Unless you’ve been there, it’s hard to understand
Thank you, Veterans
NORTH PLATTE, Neb. (KNOP) - People have a hard time understanding what it means to be a veteran, unless they are a veteran. And there are stories of true life and war which are difficult to comprehend for a civilian. If you spend any time - if even only a few minutes - listening to a veteran, you will learn very quickly, just how true this is.
Veterans must come home to the land they have been brave to protect, and somehow acclimate again to a “normal” life. Many veterans who have seen war or conflict will agree that not a day goes by that they don’t think about time spent surviving war, being far from loved ones and everything they’ve known. And in days, for example, after the Vietnam War, after serving and surviving; being told to get into civilian clothes immediately so not to be recognized as a soldier.
During the time of the draft, thousands of boys turned into men in a big hurry, and they came back, changed forever, all to protect America and the rights of those who call her home. Brave men and women who fought for these freedoms are quick to call those lost in battle the real heroes, and most veterans are not looking for recognition. Many just hope Americans appreciate their freedom for the sake of the people who died and suffered for it.
And so on Veterans Day we say thank you. We say thank you to people like Henrietta Goedert Dombrowski who became a veteran for time spent in the Korean War.
We say thank you to Joe Kneifel of North Platte, too. Joe was a “River Rat.” His license plates indicate so, and he shared with News 2 the brief story of “being in charge of a 40 millimeter mount, fighting the enemy on the Brown Water (river systems and byways in southeast Asia) for four and a half years for the American Navy.” He explains that he is “deaf” even with hearing aids, “in both ears.”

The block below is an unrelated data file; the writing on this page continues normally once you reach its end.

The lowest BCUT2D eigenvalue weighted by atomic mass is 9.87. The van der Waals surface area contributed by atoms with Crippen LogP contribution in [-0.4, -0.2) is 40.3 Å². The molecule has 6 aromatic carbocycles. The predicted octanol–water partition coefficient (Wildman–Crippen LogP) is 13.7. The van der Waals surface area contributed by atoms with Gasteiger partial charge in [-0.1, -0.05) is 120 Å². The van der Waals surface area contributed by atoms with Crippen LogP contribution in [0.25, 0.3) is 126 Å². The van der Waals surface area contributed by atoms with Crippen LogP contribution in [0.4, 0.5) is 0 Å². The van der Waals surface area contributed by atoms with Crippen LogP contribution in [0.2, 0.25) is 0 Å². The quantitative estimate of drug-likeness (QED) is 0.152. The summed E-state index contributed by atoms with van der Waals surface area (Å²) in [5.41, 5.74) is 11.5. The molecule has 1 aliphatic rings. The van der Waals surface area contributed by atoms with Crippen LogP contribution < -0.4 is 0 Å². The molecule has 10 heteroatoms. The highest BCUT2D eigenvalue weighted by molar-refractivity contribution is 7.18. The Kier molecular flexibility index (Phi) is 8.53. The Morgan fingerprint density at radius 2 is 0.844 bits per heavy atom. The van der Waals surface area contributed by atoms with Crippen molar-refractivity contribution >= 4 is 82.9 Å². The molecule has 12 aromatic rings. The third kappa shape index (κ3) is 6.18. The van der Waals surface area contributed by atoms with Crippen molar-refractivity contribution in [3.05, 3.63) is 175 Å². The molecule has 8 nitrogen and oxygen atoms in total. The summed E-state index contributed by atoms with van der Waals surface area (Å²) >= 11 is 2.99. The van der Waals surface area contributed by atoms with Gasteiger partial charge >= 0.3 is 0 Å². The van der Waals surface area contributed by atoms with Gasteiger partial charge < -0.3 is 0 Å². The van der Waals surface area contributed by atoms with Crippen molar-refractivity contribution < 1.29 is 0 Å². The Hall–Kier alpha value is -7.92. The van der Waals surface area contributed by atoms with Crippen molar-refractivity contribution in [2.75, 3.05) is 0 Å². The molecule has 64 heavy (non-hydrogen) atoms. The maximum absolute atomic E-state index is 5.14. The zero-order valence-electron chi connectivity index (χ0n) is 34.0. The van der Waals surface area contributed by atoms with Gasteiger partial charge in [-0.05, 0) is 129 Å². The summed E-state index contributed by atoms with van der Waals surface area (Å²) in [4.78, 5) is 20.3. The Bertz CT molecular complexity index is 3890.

A quick internet search of the details of Joe’s quick description reveals much more than he had time to share. This man, as a “River Rat,” was “tough as nails,” a United States Navy sailor, fighting the Vietcong and North Vietnam Army up and down the Mekong River and all its tributaries. Manning machine guns “in search of the enemy, fighting ambushes on both sides of the river," Joe is - whether he agrees or not - a hero, and America owes he and others like him a debt of gratitude.
When asked what Veterans Day means to Joe, he shared that it feels good to hear the thank you’s. When describing himself he said, “Well I come from a long line of military veterans, and I don’t know how to describe it; it’s in your blood.”
American should thank Chuck Lynch of North Platte, too. He too shared with News 2 that not a day goes by he doesn’t remember being in Vietnam. He served in the Highlands, A Shau Valley, Laos, and Cambodia from 1969-1970.
It is one plus one plus one, adding all the way up to thousands of men and women with bittersweet, terrifying, and loving memories and stories of war, loss, and coming home - or not coming home. Today is set aside to say “thank you,” but you can listen or say thank you to a veteran any day. They might not have much to say unless you really listen, but they will appreciate the sentiment.
To all of those who have served, and to those who continue to serve, Happy Veterans Day.
And Thank You.
Copyright 2020 KNOP. All rights reserved.